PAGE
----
The attack on the Census last night (August 9) is likely to have been masterminded by hacktivists, not overseas governments, says a cyber security expert.
There were three denial of service attacks on the Census website on Tuesday night but it was the fourth, at about 7.30pm AEST, which caused serious problems and led to the Australian Bureau of Statistics (ABS) shutting down the website to protect data.
Professor Greg Austin, from the Australian Centre for Cyber Security at UNSW, said although it was too early to pinpoint the identity and location of the cyber attackers it was more likely to be hacktivists, not other governments.
“My first instinct was that it was hacktivists,” Prof Austin said. “It’s hard to imagine that there’s a government out there who would risk anything to embarrass the Australian government for its five-year Census.
“I think hacktivists would want to embarrass the government for its ‘continued collection of citizens’ private information’.”
The ABS has ordered the Australian Signals Directorate to investigate the breach amid rumours that Chinese hackers may have been to blame.
Prof Austin said that the Directorate would be on high alert to track down the source as fast as possible.
“At the end of the day, these sources are traceable and attribution has come a long way in the last five years. The government will be absolutely determined to establish whether it was a state sponsored attack.”
Meanwhile, cyber security academics have asserted that privacy fears around data collection are real this time around and they have called on the government to have a national conversation about privacy, not just on the government’s own terms.
In particular, there is a great deal of concern about the changes to data retention in the 2016 Census. Data will be kept for four years, rather than 18 months, with the possibility of it being linked to other data sets such as medical records.
Graham Greenleaf, Professor of Law and Information Systems at UNSW and co-founder of the Cyberspace Law and Policy Centre, told ABC’s PM Radio last night that massive data spills happened in many situations, often with dire consequences for individuals.
“[The] extraordinary expansion of what the ABS is now proposing to do with the data it is collecting, which in effect changes their activity from one of the generation of statistics to one of ongoing surveillance of the whole Australian population – in particular matching of Census data with other data on an ongoing basis – presents great security dangers as well.
“Governments, not just in Australia and not only on one side of politics, but governments everywhere have quite a desire to be able to constantly match and monitor the populations they govern for supposedly well-meaning purposes but with considerable dangers built in.”
Prof Greenleaf said that the government had taken for granted a degree of public trust in its gathering and retention of information that was “simply not justified by our knowledge of the threat out there.”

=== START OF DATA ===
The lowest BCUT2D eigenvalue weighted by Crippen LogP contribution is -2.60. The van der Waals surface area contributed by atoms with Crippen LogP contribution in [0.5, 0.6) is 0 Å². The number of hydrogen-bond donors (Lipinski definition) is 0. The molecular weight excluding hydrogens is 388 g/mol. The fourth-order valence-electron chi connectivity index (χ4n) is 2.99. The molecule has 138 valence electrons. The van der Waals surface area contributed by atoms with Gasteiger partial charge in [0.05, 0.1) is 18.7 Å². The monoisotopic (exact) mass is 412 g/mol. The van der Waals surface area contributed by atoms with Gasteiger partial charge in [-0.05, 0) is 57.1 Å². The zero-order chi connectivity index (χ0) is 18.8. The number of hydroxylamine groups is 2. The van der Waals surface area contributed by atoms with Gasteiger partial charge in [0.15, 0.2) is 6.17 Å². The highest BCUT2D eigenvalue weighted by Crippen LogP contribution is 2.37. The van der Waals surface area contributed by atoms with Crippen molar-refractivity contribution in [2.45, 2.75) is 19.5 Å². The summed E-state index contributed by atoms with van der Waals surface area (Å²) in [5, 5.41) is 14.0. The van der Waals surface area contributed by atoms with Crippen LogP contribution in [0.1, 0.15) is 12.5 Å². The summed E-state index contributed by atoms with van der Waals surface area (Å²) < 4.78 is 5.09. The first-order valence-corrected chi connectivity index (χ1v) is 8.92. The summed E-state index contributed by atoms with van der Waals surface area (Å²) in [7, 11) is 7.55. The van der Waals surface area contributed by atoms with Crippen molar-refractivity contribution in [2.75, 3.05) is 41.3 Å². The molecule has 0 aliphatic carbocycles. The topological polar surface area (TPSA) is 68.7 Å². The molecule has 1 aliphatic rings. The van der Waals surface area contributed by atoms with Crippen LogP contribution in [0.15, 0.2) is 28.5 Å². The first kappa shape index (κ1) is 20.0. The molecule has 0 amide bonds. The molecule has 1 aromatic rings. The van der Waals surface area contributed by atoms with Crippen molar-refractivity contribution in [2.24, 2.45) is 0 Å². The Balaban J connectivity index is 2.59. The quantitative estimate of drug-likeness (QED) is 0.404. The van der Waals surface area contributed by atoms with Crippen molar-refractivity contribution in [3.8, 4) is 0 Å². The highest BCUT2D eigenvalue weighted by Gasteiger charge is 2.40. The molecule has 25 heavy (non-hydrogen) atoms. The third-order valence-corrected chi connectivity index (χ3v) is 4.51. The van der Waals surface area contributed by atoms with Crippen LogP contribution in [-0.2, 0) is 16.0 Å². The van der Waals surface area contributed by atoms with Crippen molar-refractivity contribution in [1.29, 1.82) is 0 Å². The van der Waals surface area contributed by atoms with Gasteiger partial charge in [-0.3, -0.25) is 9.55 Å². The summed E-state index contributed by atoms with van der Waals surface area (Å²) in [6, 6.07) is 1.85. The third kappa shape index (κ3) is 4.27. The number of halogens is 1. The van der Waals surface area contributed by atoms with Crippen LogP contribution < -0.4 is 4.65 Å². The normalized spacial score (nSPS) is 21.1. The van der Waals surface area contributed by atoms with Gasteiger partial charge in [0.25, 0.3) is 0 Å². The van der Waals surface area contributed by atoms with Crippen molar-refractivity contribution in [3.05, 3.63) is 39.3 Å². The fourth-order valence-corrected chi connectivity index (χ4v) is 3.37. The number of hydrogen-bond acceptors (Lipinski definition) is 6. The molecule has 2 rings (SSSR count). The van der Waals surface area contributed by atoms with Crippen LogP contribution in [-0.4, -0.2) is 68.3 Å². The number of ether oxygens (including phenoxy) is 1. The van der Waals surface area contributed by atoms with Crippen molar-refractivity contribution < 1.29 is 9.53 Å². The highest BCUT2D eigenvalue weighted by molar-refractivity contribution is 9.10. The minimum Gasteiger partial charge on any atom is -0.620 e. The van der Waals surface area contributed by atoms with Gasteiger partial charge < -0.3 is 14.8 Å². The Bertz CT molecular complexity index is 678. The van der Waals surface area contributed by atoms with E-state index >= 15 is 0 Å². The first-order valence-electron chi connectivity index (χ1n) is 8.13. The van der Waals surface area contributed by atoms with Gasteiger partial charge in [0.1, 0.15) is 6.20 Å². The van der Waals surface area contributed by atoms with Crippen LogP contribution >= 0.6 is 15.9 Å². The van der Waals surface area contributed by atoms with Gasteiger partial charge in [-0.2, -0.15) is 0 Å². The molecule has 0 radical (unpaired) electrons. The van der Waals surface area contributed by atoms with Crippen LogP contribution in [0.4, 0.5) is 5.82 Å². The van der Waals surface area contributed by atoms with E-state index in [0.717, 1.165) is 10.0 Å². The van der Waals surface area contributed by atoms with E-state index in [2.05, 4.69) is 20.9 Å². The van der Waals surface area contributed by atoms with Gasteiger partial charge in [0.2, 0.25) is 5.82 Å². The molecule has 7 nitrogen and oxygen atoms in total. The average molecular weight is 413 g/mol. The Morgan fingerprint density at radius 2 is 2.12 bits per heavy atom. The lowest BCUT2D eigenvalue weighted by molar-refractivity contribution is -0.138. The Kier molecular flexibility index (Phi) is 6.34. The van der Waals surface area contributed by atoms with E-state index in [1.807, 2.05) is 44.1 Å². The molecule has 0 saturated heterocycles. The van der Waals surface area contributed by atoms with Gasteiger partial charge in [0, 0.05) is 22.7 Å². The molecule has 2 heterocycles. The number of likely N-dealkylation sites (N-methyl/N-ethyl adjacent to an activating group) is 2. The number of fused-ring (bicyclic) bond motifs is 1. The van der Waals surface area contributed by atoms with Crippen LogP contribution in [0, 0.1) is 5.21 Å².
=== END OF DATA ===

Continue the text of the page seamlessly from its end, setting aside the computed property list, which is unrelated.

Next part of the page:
He said a national conversation was needed about privacy.
Richard Buckland, Associate Professor in Computer Security, Cybercrime, and Cyberterror at UNSW told RN Drive, ABC Radio yesterday that data about individuals was sought after, both by governments and criminals.
Professor Buckland said past Census data had provided a good snapshot of the country but recent changes made the information more attractive.
“The ABS can now get richer information but that’s a potential privacy compromise for Australian and speaking concretely, it’s a very tempting target for cyber criminals and nation states who are interested in identity fraud or finding out data on individual people.
“To have all this data in one spot, it’s just a honeypot. It’s just so attractive to criminals.”
He said the public were now more aware of identity theft and privacy breaches after many highly publicised data breaches globally.
He agreed that a national debate should take place to weigh up the risks and rewards of adding names and addresses and keeping them for the Census.
“That’s a big additional risk [and] it’s not clear what the benefits are from that. I think we need to have a really good discussion looking at risk and reward.”
Professor Austin said the government and the Bureau should acknowledge that no data was completely inviolable and admit this to the public.
“That’s part of the conversation that the government has to have with the Australian people,” Prof Austin said. “We have to say that total security of any data in a government system is not possible, whether that’s an insider working for the National Security Agency, like Edward Snowden, or a foreign government.
“The threats are enormous. If a US government department can be hacked at the rate that they’re being hacked … then it’s very difficult for government departments which have low national security to marshal the resources for high levels of security.”
Last night’s cyber attack on the Census website will not just damage the Bureau’s reputation, it also has huge potential to harm the government’s broader digital agenda, from MyGov and My Health Record to electronic voting.
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